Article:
Friday, June 13, 2008

DBIx::Class gotchas

DBIC is a complex beast - and it has it's rather obscure corners where it can burn the inexperienced. Here are two of those, comments with others are welcome.

Don't use $rs->update_or_create(...) (or $rs->find_or_create) on a table with autoincrement primary key

The ->find method requires that all the columns comprising the key used for the search are present in the query or in the resultsource conditions. Otherwise it will return some random record (and emit a warning). This is because currently there is no way to determine if all the needed columns are present. To do this you would have to parse the arbitrary SQL::Abstract query that can be in the resultsource condition and check how the columns are used there. Think for example about:
$new_rs = $cd_rs->search( { -and => [ id => [1, 2], id => { '>' => 1 } ] } )
and then $new_rs->update_or_create( { artist => 1 } ).

But for autoincrement primary keys the ->create method requires that the primary key is not present in the query. If you provide { pk => 'undef' } to ->create, this would generate a query like: INSERT INTO cd ( pk, ...) VALUES ( NULL, ... ) - some databases would accept that but others (PostgreSQL for example) not.

So in summary, for tables with autoincrement primary keys ->find requires that you provide the primary key in the query, and ->create requires that you don't - this means that you cannot pass the same query hash to both methods and this is what ->update_or_create does.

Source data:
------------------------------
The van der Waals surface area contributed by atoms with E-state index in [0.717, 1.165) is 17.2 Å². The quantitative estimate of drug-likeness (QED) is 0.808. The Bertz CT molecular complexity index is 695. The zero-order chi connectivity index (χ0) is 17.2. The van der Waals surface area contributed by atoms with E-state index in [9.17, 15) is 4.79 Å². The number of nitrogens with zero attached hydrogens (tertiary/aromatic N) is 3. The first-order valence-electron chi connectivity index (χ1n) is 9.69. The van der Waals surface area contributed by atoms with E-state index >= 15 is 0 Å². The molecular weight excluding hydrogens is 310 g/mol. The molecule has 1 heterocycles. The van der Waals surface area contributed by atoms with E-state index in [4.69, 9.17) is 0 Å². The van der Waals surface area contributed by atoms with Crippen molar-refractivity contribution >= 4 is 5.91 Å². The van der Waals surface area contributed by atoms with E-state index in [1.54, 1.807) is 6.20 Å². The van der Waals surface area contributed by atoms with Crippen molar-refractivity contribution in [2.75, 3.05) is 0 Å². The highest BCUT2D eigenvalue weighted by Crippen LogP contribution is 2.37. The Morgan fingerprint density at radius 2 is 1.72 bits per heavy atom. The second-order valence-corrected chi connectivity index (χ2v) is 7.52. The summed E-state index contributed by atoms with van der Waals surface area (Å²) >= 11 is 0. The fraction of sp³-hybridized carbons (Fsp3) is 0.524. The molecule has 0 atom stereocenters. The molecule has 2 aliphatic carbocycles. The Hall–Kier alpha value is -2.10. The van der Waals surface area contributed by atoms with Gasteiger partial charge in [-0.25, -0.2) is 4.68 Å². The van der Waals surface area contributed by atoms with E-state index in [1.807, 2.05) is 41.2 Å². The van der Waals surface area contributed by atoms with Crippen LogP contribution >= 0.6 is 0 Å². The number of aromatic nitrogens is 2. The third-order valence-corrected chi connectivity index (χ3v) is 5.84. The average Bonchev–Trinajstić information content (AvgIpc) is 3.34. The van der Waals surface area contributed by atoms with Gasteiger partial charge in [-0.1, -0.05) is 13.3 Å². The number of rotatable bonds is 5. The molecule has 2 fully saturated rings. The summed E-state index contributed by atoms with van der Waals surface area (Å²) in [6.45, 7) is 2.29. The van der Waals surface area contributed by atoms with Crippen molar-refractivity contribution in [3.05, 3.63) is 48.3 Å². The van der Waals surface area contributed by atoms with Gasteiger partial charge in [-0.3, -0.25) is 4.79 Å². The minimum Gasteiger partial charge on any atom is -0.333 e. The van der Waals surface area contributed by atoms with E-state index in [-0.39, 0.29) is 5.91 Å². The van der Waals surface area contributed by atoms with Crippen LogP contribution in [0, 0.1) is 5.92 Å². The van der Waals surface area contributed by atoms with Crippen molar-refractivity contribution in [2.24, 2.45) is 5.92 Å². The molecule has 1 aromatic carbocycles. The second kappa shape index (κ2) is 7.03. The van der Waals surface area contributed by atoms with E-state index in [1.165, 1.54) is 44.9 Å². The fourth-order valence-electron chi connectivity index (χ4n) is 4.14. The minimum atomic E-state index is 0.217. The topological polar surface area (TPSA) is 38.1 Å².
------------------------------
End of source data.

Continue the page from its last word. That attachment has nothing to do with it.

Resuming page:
Update: Looks like the 4773 revision fixes the problem described below. That's why I moved this point to the end of the post. I did not check it too deeply though.

Don't call $row->some_relation when the $row has not loaded the columns required to resolve some_relation

Column values in DBIC are kept in a hash - this means that a column can have some defined value, have undefined value or can be completely non-existent - and DBIC interprets all of those states differently. When $row->some_relation is called and ->some_relation uses a foreign key column that is non-existent then the result is currently random (and in the future most probably an exception will be raised).

When this can happen? When you create a row and don't provide the value for the column (or if you retrieve the row from the database and explicitelly omit the column). For example if you do
$cd = $cd_rs->create( { name => "Cisza" } )
(or $cd = $cd_rs->new...). Now the 'artist' column in $cd is non-existent and when you try to call $cd->artist it blows up.
In a library where you don't know how a record was created you need to check first if the relevant columns are loaded before you call a relation on the record.

I thought that a good remedy would be also to always provide undef in the ->create and ->new calls for all the columns that we don't have values for, but allegedly this is not a good strategy (don't ask me why).